Appendix A: Interactive Elements

If you are using a downloaded version of this text, use Appendix A to engage in the interactive elements included in the online version of this text.

Chapter 3

Colonial America Timeline

1606: First Charter of Virginia. 1607: Jamestown established. 1619: First Black slaves arrive in Virginia. 1620: Pilgrims sail to America. 1624: Virginia becomes first royal colony. 1626: New York Colony established. 1630: Massachusetts colony established. 1635: First Latin grammar school established in Boston. 1642: Act of 1642. 1647: Old Deluder Satan Act. 1691-1692: Salem witch trials. 1712: Slave uprising in New York. 1730s: Great Awakening. 1733: Georgia colony established (13th). 1754-1763: Seven Years' War.

American Revolutionary Era Timeline

1773: Boston Tea Party. 1776: Declaration of Independence. 1779: Jefferson's Bill for the General Diffusion of Knowledge. 1783: Webster's American Spelling Book. 1787: U.S. Constitution. 1789: George Washington becomes first president.

Early National Era Timeline

1800: Thomas Jefferson elected president. 1808: Congress abolishes international slave trade. 1812: War of 1812. 1815: Battle of New Orleans. 1828: Jackson elected president. 1830s: Southern states prohibit teaching slaves literacy skills. 1830: Indian Removal Act. 1831: Trail of Tears begins. 1837: Horace Mann becomes MA's first Secretary of Education. 1839: First normal school established in MA. 1850: Sarah Roberts v. City of Boston. 1857: National Education Association established. 1860: Common school systems established in northern states.

Post Civil War & Reconstruction Timeline

1860: Lincoln elected president; SC secedes. 1861-1865: Civil War. 1865: Freedmen's Bureau established. 1868: 14th Amendment ratified. 1873: First public kindergarten established in St. Louis. 1875: Civil Rights Act of 1875. 1879: Carlisle boarding school opened. 1896: Plessy v. Ferguson.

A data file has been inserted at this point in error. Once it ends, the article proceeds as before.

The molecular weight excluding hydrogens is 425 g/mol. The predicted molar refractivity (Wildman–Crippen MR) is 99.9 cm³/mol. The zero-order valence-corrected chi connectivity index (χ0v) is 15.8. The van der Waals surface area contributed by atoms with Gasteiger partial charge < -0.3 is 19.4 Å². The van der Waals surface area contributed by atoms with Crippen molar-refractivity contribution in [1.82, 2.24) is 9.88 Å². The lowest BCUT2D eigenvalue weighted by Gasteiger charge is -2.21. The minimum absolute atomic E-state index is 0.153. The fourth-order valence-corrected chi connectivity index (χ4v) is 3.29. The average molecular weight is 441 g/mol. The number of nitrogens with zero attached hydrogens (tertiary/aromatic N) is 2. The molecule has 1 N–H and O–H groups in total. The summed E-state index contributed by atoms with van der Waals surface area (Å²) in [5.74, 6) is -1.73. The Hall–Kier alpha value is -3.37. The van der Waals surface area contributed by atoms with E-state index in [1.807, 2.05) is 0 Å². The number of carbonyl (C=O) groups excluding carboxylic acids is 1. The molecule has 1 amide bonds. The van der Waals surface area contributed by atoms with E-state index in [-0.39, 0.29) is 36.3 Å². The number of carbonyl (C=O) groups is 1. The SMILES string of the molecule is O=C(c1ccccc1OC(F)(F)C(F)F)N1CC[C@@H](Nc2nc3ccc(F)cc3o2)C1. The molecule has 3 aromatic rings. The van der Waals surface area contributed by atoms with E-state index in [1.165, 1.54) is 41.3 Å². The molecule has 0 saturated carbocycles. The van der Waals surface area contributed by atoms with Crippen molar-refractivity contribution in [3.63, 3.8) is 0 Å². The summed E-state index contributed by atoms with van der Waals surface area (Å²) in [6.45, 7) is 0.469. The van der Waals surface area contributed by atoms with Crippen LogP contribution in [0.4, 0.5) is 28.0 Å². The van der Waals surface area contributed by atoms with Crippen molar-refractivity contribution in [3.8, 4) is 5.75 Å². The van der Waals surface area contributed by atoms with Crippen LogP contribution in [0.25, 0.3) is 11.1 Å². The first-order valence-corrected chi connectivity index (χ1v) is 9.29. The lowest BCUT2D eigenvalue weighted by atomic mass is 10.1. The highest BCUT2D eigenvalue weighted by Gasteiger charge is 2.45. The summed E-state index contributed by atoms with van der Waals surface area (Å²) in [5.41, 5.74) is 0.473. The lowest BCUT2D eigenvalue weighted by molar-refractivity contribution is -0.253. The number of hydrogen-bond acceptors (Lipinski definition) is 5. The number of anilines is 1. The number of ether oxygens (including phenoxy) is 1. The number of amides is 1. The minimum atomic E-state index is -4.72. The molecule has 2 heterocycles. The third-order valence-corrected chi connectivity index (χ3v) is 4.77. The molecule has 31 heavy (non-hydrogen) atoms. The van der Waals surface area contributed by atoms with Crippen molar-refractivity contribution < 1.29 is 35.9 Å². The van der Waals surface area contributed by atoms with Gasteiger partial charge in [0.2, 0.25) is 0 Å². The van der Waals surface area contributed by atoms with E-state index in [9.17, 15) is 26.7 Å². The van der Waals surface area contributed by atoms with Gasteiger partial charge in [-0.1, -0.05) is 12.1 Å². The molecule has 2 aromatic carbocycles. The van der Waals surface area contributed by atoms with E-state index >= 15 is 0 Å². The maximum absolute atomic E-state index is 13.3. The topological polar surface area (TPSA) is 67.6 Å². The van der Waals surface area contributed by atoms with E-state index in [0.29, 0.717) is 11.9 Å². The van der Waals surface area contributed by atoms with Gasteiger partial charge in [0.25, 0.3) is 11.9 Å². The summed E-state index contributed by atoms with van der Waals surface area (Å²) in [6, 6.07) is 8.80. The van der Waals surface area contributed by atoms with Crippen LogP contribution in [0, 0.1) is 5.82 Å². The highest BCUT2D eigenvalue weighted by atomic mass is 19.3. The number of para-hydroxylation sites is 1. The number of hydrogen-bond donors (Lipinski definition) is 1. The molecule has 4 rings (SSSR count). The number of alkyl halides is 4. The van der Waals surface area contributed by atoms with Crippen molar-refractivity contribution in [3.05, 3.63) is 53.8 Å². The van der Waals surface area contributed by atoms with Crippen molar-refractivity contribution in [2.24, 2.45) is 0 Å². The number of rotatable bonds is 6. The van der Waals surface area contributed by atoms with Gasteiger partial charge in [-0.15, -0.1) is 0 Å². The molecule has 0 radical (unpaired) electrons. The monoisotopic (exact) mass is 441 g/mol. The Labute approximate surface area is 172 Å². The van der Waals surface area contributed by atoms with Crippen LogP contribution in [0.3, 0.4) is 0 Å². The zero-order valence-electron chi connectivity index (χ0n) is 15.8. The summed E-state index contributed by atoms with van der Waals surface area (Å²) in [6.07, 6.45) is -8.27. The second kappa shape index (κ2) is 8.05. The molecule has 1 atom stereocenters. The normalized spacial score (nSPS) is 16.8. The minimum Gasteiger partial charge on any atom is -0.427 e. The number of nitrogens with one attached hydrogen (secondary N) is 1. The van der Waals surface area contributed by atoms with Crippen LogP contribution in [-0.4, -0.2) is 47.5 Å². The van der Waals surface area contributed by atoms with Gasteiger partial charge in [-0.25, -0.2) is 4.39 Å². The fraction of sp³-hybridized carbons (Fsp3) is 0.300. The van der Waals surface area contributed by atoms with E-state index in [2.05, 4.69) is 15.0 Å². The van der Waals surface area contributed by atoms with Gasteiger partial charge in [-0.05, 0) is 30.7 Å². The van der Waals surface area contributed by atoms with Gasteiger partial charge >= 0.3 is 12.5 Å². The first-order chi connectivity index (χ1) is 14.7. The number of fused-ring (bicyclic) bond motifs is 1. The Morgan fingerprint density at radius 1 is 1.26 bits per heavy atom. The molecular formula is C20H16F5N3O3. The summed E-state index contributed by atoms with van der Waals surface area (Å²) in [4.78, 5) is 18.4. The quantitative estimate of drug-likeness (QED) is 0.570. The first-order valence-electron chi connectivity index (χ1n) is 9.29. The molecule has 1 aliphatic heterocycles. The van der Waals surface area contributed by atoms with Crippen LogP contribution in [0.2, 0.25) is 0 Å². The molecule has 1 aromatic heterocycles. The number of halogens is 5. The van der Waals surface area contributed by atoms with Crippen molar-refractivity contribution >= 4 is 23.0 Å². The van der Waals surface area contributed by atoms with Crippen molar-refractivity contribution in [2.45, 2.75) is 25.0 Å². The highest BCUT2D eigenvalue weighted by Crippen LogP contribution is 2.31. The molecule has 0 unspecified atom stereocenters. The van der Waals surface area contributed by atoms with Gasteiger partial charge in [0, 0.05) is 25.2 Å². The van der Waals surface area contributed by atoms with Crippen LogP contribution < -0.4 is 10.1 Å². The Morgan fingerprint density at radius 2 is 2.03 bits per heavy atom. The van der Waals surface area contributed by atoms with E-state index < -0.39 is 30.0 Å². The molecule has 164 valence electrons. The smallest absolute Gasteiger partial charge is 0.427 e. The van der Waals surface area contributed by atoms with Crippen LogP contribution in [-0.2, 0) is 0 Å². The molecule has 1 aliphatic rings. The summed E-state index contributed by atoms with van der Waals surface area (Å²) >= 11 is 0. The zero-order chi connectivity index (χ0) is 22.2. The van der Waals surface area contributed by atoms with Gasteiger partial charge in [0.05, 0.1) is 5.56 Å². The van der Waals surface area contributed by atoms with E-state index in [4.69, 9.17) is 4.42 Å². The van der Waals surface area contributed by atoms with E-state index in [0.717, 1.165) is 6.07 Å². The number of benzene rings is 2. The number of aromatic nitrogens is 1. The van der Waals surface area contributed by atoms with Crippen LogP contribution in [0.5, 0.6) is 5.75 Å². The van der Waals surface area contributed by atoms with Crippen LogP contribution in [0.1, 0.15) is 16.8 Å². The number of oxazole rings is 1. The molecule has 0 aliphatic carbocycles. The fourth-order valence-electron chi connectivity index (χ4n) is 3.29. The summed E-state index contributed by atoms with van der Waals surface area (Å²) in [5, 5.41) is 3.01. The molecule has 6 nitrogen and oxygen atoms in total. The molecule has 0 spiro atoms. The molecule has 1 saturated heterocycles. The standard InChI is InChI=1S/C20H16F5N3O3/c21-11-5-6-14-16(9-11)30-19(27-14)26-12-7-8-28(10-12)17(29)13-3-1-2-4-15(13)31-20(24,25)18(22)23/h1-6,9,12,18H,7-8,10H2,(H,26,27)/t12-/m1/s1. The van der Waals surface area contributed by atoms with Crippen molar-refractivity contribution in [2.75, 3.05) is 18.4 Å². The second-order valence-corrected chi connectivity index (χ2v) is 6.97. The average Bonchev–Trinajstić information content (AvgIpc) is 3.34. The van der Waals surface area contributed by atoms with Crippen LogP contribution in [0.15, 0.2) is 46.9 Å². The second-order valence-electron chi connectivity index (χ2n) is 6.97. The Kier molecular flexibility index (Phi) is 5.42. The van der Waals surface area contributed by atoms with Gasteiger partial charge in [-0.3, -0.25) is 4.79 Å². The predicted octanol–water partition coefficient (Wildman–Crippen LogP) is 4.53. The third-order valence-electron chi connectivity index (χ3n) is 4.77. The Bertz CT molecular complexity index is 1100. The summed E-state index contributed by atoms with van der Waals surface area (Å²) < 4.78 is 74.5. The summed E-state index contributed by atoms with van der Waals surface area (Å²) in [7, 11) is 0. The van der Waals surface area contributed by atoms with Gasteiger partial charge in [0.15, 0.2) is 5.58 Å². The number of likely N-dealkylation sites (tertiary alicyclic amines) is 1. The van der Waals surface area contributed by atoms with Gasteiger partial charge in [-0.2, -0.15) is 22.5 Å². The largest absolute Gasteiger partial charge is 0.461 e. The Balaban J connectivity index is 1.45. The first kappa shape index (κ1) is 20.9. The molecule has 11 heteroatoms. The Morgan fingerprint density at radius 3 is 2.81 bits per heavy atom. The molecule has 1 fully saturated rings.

The Progressive Era Timeline

1896: Dewey's Lab School opens. 1903: Du Bois publishes The Souls of Black Folk. 1909: NAACP established. 1914-1919: World War I and introduction of intelligence testing in U.S. 1916: Dewey publishes Democracy and Education; American Federation of Teachers established. 1920: 19th Amendment passed. 1924: Congress grants Native Americans citizenship 1929: Stock market crash. 1932: FDR elected president. 1939-1945: World War II.

Post World War II & Civil Rights Era Timeline

1947: Mendez v. Westminster School District. 1950: McCarthyism begins. 1954: Brown v. Board of Education. 1957: Russia launches Sputnik; Little Rock Nine. 1958: National Defense Education Act. 1961: Freedom Rides. 1964: Civil Rights Act of 1964; Head Start established. 1965: Voting Rights Act of 1965; Elementary & Secondary Education Act. 1968: American Indian Movement founded. 1972: Title IX Higher Education Act. 1975: Education for All Handicapped Children Act.

The 1980s and Beyond Timeline

1979: President Carter creates Federal Department of Education. 1981: President Reagan establishes National Commission on Excellence in Education. 1983: A Nation at Risk released. 1989: Teach for America founded. 1991: Minnesota enacts first charter school law. 2002: President Bush signs No Child Left Behind Act. 2009: President Obama signs Race to the Top into law. 2009: Common Core State Standards launched. 2015: Every Student Succeeds Act signed into law. 2020: Global pandemic forces many schools to pivot to remote instruction.



Chapter 5

“Code of Ethics:  What Would You Do?”

As educators, we make have to make decisions every day. We have to consider ethics as we make those decisions. Sometimes answers are clear, and sometimes they are harder. Let’s try it out!

On a final writing assignment, one of your students turned in a paper that just did not seem to be his work. After further investigation, you discovered complete paragraphs were lifted from the textbook and inserted into his paper. You believe this student has cheated and this act of cheating goes against the school policy of academic integrity.

  • Choice A:  Report the student’s suspected cheating to the principal.
  • Choice B:  Ignore the suspected cheating.
  • Choice C:  Talk to the student about the suspected cheating.

Now that you’ve decided what to do, keep reading to see what happens next.

If you chose Choice A…